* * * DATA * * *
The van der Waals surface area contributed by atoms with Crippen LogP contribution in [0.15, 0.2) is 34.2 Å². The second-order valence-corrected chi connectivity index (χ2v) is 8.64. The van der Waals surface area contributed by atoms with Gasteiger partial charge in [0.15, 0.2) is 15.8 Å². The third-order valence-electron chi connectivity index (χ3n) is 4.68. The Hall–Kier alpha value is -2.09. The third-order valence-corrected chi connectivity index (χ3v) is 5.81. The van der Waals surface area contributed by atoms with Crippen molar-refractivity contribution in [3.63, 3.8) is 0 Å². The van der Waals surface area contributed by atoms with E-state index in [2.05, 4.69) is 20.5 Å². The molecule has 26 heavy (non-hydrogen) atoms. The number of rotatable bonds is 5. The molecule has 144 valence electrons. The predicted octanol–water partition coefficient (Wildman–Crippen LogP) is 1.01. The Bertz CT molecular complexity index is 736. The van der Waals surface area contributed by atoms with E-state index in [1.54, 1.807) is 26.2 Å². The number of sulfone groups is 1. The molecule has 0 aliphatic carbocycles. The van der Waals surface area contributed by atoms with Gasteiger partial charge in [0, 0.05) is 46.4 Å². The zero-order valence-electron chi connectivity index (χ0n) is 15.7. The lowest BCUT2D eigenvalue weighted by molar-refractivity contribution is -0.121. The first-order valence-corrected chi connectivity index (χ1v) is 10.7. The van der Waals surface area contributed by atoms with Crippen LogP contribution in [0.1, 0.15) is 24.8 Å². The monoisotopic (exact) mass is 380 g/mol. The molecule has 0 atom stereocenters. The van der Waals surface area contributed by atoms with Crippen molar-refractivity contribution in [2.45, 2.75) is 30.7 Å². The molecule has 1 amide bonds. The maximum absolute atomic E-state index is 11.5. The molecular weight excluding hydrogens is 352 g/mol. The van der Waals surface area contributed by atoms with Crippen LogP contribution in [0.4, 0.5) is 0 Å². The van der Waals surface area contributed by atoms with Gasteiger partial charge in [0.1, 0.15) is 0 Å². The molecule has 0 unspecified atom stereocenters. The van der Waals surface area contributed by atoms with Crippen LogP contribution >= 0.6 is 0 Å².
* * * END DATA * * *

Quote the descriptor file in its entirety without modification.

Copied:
The van der Waals surface area contributed by atoms with Crippen LogP contribution in [0.15, 0.2) is 34.2 Å². The second-order valence-corrected chi connectivity index (χ2v) is 8.64. The van der Waals surface area contributed by atoms with Gasteiger partial charge in [0.15, 0.2) is 15.8 Å². The third-order valence-electron chi connectivity index (χ3n) is 4.68. The Hall–Kier alpha value is -2.09. The third-order valence-corrected chi connectivity index (χ3v) is 5.81. The van der Waals surface area contributed by atoms with Crippen molar-refractivity contribution in [3.63, 3.8) is 0 Å². The van der Waals surface area contributed by atoms with E-state index in [2.05, 4.69) is 20.5 Å². The molecule has 26 heavy (non-hydrogen) atoms. The number of rotatable bonds is 5. The molecule has 144 valence electrons. The predicted octanol–water partition coefficient (Wildman–Crippen LogP) is 1.01. The Bertz CT molecular complexity index is 736. The van der Waals surface area contributed by atoms with E-state index in [1.54, 1.807) is 26.2 Å². The number of sulfone groups is 1. The molecule has 0 aliphatic carbocycles. The van der Waals surface area contributed by atoms with Gasteiger partial charge in [0, 0.05) is 46.4 Å². The zero-order valence-electron chi connectivity index (χ0n) is 15.7. The lowest BCUT2D eigenvalue weighted by molar-refractivity contribution is -0.121. The first-order valence-corrected chi connectivity index (χ1v) is 10.7. The van der Waals surface area contributed by atoms with Crippen LogP contribution in [0.1, 0.15) is 24.8 Å². The monoisotopic (exact) mass is 380 g/mol. The molecule has 0 atom stereocenters. The van der Waals surface area contributed by atoms with Crippen molar-refractivity contribution in [2.45, 2.75) is 30.7 Å². The molecule has 1 amide bonds. The maximum absolute atomic E-state index is 11.5. The molecular weight excluding hydrogens is 352 g/mol. The van der Waals surface area contributed by atoms with Crippen LogP contribution in [0.4, 0.5) is 0 Å². The van der Waals surface area contributed by atoms with Gasteiger partial charge in [0.1, 0.15) is 0 Å². The molecule has 0 unspecified atom stereocenters. The van der Waals surface area contributed by atoms with Crippen LogP contribution >= 0.6 is 0 Å².